Segmenting the Rental Market, Part 1: Age-based Marketing
We’re exploring the difference between how old someone is and which generation they were born into.
There’s a lot of material on the Internet about how to market to ‘Millennials.’ We’ve even written some of it ourselves! After seeing a killer video by serial preconception-destroyer Adam Conover, we’ve started to reconsider what exactly all of this advice is for in the first place. We’ve come to a conclusion: people need to be more careful about associating trends with generations (i.e. Millennials vs. Gen-X vs Baby Boomers). A lot of what we think of as “Millennial traits” are in fact “traits of being young.” We can also say, “traits of getting married/having children/buying a home/etc.” So we devoted a few articles to the difference between “being young/middle/old-aged” and “being Millennial/GenX/Boomers”. Let’s start with age.
Young people (defined in the rental world as roughly 18-35)
They have several well-defined predictable traits that relate to the rental market.
- First, young people are less secure financially and in terms of employment.
- Second, they are more destructive to the homes they rent. Presumably because they haven’t learned things. One example is how to move a desk through a hallway without scratching the walls.
- Third, young ones are impulsive. This means they’re more likely to spend their money elsewhere and come up short on bills.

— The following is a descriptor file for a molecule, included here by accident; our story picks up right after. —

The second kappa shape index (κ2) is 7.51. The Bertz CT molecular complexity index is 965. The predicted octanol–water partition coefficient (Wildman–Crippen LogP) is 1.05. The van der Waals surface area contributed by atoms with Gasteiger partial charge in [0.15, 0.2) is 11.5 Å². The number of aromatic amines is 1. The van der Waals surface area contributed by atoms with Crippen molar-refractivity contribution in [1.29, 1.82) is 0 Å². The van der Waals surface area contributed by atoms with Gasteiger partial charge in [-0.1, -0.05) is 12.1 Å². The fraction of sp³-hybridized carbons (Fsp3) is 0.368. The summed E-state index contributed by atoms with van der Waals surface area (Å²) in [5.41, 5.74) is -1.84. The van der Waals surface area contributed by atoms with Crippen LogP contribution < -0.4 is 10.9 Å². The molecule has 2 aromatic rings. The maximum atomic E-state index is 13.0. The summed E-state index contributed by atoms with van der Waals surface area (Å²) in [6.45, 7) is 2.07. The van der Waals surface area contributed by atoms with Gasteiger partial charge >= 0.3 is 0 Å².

Marketing to young people means presenting yourself as adaptable and willing to cut a little slack. Present your homes as tough and low-cost.
Middle-aged people (36-65)
• They are focused on the neighborhood around the house as much as the house itself.
• These people are aware of the value of a high-quality product. They will pay for a home that is well-constructed regardless of the property size and location.
• Middle-aged people are suspicious of blatant marketing. Presumably, people scammed them more than once in their lives.
Within the rental market, selling to middle-aged people means presenting yourself as straightforward and dependable, and your homes as well-built and located in good areas.
Older people (65+)
• They prioritize comfort and usability. Older people stay longer at home than other age groups.
• On a fixed income, which tends to be fairly low on disposable income, making them focus on how much value they can get for their specific rental budget.
• Focused on loyalty as a central theme in their lives.
Marketing to older people means presenting yourself as the kind of person that will be loyal to them (and worth being loyal to!), and presenting your property as easy-to-use and high value-per-dollar.
The Fair Housing Act keeps you from deliberately targeting a specific age group with a given advertisement. Focus your message around a group of values common to a given age group. You will be more likely to attract that age group as customers. That’s how you segment the rental market to your advantage.